About 3 hours before you want to serve your pizza, prepare your pan. Pour 1 1/2 tablespoons (18g) olive oil into a well-seasoned cast iron skillet that’s 10” to 11” diameter across the top, and about 9” across the bottom. Heavy, dark cast iron will give you a superb crust; but if you don’t have it, use another oven-safe heavy-bottomed skillet of similar size, or a 10” round cake pan or 9” square pan. Tilt the pan to spread the oil across the bottom, and use your fingers or a paper towel to spread some oil up the edges, as well.
Transfer the dough to the pan and turn it once to coat both sides with the oil. After coating the dough in oil, press the dough to the edges of the pan, dimpling it using the tips of your fingers in the process. The dough may start to resist and shrink back; that’s OK, just cover it and let it rest for about 15 minutes, then repeat the dimpling/pressing. At this point the dough should reach the edges of the pan; if it doesn’t, give it one more 15-minute rest before dimpling/pressing a third and final time.
- Cover the crust and let it rise for 2 hours at room temperature. The fully risen dough will look soft and pillowy and will jiggle when you gently shake the pan.
About 30 minutes before baking, place one rack at the bottom of the oven and one toward the top (about 4″ to 5″ from the top heating element). Preheat the oven to 450°F.
When you’re ready to bake the pizza, sprinkle about three-quarters of the mozzarella (a scant 1 cup) evenly over the crust. Cover the entire crust, no bare dough showing; this will yield caramelized edges. Dollop small spoonfuls of the sauce over the cheese; laying the cheese down first like this will prevent the sauce from seeping into the crust and making it soggy. Sprinkle on the remaining mozzarella.
Bake the pizza on the bottom rack of the oven for 18 to 20 minutes, until the cheese is bubbling and the bottom and edges of the crust are a rich golden brown (use a spatula to check the bottom). If the bottom is brown but the top still seems pale, transfer the pizza to the top rack and bake for 2 to 4 minutes longer. On the other hand, if the top seems fine but the bottom’s not browned to your liking, leave the pizza on the bottom rack for another 2 to 4 minutes. Home ovens can vary a lot, so use the visual cues and your own preferences to gauge when you’ve achieved the perfect bake.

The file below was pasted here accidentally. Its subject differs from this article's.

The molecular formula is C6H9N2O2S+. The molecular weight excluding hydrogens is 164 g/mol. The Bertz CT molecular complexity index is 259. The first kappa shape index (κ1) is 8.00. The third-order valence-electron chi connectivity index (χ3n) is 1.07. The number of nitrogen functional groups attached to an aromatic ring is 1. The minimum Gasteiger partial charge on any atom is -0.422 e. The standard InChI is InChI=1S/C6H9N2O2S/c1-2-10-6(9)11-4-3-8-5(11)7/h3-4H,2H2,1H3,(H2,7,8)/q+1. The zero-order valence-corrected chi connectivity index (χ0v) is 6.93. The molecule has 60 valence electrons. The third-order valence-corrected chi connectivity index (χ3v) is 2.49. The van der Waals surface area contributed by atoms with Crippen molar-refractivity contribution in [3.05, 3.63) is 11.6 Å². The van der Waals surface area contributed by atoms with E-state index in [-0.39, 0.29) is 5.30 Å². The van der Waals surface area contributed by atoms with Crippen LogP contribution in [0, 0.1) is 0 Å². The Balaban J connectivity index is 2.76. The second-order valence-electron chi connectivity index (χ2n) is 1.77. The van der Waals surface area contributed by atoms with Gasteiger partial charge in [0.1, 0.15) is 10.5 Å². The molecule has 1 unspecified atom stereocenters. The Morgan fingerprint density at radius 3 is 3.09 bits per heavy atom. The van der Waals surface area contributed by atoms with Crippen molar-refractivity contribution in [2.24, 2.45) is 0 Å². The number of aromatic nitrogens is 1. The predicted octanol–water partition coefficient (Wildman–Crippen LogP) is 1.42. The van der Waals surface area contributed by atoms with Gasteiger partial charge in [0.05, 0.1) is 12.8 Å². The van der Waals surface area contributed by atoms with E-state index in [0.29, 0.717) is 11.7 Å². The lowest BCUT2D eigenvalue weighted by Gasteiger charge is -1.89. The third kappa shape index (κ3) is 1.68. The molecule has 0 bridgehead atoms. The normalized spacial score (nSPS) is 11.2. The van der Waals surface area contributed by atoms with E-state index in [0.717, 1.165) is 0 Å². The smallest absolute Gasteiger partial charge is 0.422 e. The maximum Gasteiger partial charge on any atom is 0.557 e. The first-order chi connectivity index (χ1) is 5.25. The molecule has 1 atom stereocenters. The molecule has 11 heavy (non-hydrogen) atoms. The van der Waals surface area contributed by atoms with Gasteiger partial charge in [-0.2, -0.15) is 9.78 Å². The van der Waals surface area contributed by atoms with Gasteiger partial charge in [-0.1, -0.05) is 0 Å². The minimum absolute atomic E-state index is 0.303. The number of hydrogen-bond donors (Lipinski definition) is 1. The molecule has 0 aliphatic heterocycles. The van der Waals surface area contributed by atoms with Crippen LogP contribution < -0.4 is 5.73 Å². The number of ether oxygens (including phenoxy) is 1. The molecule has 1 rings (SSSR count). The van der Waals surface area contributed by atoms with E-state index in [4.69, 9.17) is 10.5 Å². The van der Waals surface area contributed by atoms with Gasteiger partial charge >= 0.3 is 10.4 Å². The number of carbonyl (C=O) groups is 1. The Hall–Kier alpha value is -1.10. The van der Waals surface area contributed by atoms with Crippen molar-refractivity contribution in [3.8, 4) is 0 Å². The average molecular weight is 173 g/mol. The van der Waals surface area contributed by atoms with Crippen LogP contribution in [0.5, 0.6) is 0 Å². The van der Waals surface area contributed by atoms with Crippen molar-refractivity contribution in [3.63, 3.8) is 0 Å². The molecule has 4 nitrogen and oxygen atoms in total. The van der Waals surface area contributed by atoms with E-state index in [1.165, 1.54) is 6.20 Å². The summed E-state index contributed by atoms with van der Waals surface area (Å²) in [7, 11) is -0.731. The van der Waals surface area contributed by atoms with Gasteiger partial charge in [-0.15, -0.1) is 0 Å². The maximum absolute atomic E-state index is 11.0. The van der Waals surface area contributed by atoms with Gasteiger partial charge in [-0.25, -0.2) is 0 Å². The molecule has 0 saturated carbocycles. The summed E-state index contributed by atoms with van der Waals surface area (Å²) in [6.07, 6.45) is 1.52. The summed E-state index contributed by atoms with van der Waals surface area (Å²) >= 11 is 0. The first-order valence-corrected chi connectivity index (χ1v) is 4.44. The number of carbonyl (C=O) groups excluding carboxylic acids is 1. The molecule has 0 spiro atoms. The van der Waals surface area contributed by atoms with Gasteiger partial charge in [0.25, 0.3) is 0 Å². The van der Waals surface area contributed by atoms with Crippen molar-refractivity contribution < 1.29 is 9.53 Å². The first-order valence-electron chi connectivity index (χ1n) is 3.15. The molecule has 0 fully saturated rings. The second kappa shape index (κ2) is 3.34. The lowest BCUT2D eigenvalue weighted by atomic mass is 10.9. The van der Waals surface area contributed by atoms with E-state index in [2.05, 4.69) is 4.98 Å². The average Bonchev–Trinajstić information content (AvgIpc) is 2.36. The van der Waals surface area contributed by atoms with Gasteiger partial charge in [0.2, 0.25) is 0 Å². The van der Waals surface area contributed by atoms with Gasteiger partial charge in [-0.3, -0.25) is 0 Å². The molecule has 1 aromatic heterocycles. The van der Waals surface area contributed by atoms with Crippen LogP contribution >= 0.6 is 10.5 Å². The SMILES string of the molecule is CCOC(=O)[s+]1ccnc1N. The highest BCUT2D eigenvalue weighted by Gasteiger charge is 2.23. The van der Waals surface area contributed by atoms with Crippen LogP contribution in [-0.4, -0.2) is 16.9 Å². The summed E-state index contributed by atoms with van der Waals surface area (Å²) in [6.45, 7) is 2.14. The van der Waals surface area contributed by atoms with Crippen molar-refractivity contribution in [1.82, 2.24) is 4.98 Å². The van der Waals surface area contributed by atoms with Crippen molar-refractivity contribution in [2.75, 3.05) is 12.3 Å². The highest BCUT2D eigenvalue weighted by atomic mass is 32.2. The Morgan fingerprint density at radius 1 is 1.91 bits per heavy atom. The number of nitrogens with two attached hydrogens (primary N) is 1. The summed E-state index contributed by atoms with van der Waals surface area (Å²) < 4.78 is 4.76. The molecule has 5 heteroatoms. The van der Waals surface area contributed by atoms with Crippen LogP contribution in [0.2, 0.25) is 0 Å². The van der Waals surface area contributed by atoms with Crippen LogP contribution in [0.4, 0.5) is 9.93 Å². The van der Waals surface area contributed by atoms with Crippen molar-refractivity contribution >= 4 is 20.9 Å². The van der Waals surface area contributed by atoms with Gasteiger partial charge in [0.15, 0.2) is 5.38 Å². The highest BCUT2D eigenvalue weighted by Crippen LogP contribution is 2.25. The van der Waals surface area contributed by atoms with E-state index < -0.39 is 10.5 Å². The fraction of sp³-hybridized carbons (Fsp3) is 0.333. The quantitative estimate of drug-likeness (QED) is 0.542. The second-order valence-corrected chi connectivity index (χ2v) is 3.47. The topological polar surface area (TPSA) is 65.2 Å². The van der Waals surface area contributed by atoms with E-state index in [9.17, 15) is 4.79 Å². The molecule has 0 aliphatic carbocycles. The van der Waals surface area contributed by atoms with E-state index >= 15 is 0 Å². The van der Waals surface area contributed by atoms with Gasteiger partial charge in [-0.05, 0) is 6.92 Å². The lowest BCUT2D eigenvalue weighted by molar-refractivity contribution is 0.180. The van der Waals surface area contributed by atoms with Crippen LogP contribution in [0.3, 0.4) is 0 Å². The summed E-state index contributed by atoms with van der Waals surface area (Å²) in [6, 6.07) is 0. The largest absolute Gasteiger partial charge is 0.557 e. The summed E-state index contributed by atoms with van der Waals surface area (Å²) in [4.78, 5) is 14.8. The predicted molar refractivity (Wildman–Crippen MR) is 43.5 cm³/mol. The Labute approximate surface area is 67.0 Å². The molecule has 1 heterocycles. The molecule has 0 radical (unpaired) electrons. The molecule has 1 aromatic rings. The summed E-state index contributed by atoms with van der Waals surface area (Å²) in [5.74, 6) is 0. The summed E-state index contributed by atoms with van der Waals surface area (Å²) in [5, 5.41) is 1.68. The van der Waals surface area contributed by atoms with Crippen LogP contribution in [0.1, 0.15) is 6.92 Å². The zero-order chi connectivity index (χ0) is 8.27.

Remove the pizza from the oven and place the pan on a heatproof surface. Carefully run a table knife or spatula between the edge of the pizza and side of the pan to prevent the cheese from sticking as it cools. Let the pizza cool very briefly; as soon as you feel comfortable doing so, carefully transfer it from the pan to a cooling rack or cutting surface. This will prevent the crust from becoming soggy.
- Serve the pizza anywhere from medium-hot to warm. Kitchen shears or a large pair of household scissors are both good tools for cutting this thick pizza into wedges.
If you love a good pan pizza, don’t be disappointed about not being able to go out! This recipe just might keep you from ever going back to your favorite place!!
What’s your favorite part of a pizza? The crust or the toppings?